approach shot placement

#1
As a baseliner, a while ago i made the decision to rush the net more. Play serve and volley regularly and just approach the net during rallies. This to take more control of the points and practice my volley's (my volley technique is fine, but because i so rarely go to the net I'm not comfortable there and often miss easy volley's). It's like i'm playing a different game now. I get in all kinds of different situations. A lot of fun i must say and i think it makes me a better player.

An interesting thing i found out about the placement of the approach and i was wondering if other people have experienced the same. To me it seems that the best placement is in the middle between the sideline and the center mark (right or left doesn't matter). If i have enough time to get to the net and position myself just right or left (depends what side of the court i hit my approach) of the center serviceline I almost never get passed. My approach doesn't even have to be that fast as long as it has reasonable depth. Also hitting it cross court or down the line doesn't matter as long as you're able to get in position in time.

A DTL passing shot will be very difficult since the opponent can't hit it the ball straight (that's pretty much in the hitting zone of the netplayer). To pass DTL he has to hit with a bit of an angle and if the ball is too long it will be outside the line. Almost impossible, so that side is covered. Now you only have to worry about the cc passing shot, which will also be difficult due to the small angle and the fact that you'll be anticipating that shot. Now i'm not an experienced volleyer, but 9/10 i get my racket on it (when i don't get lobbed ofc).

I've been watching some tennis on youtube with a special eye on the approach and it seems to underline my theory. The pro's have somewhat more succes due to their abilities, but it's still the best choice i think. Was wondering what you guys think.
 

IowaGuy

Hall of Fame
#2
If your intent is to cut off angles for the passing shot, then why wouldn't just right down the center be the best approach?

One advantage of an approach shot that is closer to a sideline (allowing of course for a little margin for error), is that it opens up the court more for a put-away volley. It does, however, give the opponent better angles for the passing shot, so there is a tradeoff there. Kind of like S&V wide versus S&V down the T.

Food for thought...
 
#3
Against 4.5s and 5.0s, an approach shot that's in between the center hash and sideline is going to be right in the wheel house whether it's a BH or FH. They'll gobble that up and rip it past you. Your best bet is to try and approach down the lines with slice or even deep topspin.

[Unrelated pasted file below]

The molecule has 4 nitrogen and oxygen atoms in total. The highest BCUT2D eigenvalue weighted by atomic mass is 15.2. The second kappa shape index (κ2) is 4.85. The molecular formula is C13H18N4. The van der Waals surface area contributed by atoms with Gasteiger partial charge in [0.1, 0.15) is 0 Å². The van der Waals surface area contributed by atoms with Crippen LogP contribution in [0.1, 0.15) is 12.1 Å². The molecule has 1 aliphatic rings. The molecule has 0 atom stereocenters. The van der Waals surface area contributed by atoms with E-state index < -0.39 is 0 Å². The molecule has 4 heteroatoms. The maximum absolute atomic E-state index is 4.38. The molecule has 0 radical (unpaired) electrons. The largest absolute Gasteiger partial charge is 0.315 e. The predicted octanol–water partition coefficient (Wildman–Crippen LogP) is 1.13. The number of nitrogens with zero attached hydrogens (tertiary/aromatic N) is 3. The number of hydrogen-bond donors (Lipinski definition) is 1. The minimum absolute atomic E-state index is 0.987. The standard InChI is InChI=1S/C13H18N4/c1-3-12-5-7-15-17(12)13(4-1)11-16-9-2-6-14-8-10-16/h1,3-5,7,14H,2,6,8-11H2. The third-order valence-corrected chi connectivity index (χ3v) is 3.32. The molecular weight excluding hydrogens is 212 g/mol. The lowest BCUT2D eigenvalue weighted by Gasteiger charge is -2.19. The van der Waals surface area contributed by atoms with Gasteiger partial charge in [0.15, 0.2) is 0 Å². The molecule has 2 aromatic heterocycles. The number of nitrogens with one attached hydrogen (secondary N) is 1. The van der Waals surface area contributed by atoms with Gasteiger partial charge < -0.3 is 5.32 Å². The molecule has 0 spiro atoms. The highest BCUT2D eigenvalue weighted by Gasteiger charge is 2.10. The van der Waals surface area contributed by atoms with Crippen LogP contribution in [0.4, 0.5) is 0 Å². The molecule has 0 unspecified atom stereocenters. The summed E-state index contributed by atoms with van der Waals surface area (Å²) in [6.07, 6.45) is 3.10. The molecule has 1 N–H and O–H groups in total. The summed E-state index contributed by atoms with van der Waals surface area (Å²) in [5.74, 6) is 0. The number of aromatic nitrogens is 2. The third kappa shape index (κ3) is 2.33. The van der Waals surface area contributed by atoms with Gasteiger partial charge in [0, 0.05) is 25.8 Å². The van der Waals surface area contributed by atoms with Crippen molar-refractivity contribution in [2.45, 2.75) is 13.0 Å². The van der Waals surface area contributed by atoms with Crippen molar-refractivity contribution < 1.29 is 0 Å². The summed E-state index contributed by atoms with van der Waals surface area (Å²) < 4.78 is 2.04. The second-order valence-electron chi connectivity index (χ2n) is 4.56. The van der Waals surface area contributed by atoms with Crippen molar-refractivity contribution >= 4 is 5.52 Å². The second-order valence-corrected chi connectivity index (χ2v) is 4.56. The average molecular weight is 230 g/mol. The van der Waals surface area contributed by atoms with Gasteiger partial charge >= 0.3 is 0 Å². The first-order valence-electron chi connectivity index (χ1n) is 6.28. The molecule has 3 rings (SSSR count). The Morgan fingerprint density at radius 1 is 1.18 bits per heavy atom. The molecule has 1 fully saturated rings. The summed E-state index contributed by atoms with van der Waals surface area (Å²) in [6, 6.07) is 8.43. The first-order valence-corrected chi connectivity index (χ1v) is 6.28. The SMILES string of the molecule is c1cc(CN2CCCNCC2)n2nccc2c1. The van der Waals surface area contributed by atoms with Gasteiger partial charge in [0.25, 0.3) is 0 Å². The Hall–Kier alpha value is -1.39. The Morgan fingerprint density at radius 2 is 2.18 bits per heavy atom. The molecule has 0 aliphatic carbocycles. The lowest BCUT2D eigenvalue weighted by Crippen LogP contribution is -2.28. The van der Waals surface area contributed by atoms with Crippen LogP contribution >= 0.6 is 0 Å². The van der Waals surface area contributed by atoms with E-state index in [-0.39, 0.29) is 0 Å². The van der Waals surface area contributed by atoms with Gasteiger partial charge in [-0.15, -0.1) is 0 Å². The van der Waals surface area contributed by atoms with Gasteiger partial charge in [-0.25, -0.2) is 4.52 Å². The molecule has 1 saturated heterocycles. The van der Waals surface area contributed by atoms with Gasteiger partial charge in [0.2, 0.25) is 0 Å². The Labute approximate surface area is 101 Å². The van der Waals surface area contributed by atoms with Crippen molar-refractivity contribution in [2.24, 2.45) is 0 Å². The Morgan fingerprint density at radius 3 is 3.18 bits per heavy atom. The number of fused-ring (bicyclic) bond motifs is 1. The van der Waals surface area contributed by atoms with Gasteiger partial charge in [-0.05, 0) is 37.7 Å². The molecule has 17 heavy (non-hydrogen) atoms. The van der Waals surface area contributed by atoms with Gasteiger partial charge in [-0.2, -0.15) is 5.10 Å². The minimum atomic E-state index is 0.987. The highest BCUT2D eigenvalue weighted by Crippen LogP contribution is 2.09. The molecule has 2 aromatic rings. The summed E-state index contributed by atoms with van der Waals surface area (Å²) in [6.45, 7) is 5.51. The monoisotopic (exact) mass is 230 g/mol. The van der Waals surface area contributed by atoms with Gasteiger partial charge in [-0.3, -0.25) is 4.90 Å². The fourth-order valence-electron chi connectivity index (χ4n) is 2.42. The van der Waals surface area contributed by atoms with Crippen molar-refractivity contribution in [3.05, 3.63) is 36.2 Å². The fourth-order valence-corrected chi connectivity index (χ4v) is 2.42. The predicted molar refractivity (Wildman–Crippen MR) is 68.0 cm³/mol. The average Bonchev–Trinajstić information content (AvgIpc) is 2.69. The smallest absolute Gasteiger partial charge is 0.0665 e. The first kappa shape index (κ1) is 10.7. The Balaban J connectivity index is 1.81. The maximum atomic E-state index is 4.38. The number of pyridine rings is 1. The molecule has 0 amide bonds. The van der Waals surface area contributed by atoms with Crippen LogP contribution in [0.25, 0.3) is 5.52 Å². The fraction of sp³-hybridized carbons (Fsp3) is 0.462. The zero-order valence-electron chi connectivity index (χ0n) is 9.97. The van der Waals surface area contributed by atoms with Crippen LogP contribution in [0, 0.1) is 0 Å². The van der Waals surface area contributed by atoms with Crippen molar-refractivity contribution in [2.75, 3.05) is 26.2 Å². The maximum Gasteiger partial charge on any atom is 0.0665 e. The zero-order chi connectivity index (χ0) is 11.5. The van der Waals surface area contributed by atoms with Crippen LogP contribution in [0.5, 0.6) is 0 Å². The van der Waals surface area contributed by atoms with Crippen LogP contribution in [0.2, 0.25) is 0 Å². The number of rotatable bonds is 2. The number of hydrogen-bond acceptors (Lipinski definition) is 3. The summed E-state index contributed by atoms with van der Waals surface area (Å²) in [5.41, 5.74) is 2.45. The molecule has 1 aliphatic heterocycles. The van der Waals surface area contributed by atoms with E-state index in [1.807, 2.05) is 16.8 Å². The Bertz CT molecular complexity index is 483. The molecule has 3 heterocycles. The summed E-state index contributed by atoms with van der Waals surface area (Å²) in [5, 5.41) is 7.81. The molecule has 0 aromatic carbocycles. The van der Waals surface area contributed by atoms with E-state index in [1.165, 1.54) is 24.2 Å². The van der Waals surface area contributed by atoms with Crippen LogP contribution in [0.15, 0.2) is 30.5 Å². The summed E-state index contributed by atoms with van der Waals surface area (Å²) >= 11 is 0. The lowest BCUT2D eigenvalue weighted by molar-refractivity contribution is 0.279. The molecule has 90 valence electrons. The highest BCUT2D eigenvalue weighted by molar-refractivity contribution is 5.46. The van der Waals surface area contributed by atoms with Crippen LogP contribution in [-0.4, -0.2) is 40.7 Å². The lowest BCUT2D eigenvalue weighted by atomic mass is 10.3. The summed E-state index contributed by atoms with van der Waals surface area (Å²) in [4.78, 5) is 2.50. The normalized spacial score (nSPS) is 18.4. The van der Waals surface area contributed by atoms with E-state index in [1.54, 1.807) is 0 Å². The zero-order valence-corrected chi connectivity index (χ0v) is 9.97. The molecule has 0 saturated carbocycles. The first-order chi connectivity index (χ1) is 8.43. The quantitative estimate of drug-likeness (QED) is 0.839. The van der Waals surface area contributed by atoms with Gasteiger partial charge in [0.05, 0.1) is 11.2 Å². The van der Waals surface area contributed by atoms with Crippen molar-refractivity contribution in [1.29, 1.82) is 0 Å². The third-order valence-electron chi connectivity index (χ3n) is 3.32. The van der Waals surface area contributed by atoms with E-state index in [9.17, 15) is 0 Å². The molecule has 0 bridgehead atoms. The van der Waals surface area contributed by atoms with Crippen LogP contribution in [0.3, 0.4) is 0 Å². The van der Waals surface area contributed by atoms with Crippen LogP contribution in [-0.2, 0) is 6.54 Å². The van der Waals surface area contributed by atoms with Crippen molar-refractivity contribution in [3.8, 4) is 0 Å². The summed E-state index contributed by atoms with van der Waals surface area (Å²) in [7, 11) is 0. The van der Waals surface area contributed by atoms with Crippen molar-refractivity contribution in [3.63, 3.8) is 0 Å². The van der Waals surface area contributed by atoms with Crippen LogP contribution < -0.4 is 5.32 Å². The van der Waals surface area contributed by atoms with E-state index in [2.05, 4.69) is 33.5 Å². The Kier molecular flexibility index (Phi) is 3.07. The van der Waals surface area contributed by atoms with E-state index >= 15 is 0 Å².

#4
Against 4.5s and 5.0s, an approach shot that's in between the center hash and sideline is going to be right in the wheel house whether it's a BH or FH. They'll gobble that up and rip it past you. Your best bet is to try and approach down the lines with slice or even deep topspin.
I agree. In general there's 4 spots to target, and one big spot to avoid. The target is usually the sideline Ts, or the deep corners. You're not trying to hit the line but just safely into these spots. You want to avoid hitting a ball in the center of court, that isn't really short or really deep. Otherwise you get wheelhoused as @MajesticMoose says, or lobbed. Which spot you pick depends on the circumstances. At least that's been my experience.

You can go straight at someone but you have to get it at their feet or keep it really low so they are handcuffed.
 
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#5
Yeah if you're going to approach right at them, a deep low bouncing slice right at their toes will force them to back pedal and try to desperately hit up on the ball putting them in a terrible position and if they get it back it'll be a super weak reply then you can just do whatever you want with the next shot to win the point.
 
#7
Against 4.5s and 5.0s, an approach shot that's in between the center hash and sideline is going to be right in the wheel house whether it's a BH or FH. They'll gobble that up and rip it past you. Your best bet is to try and approach down the lines with slice or even deep topspin.
I'm a 4.5 and have used the middle approach successfully many times. it's especially effective against:

- flat hitters who have trouble generating the angle+spin necessary [of course, they could slam it right at you, a la Lendl]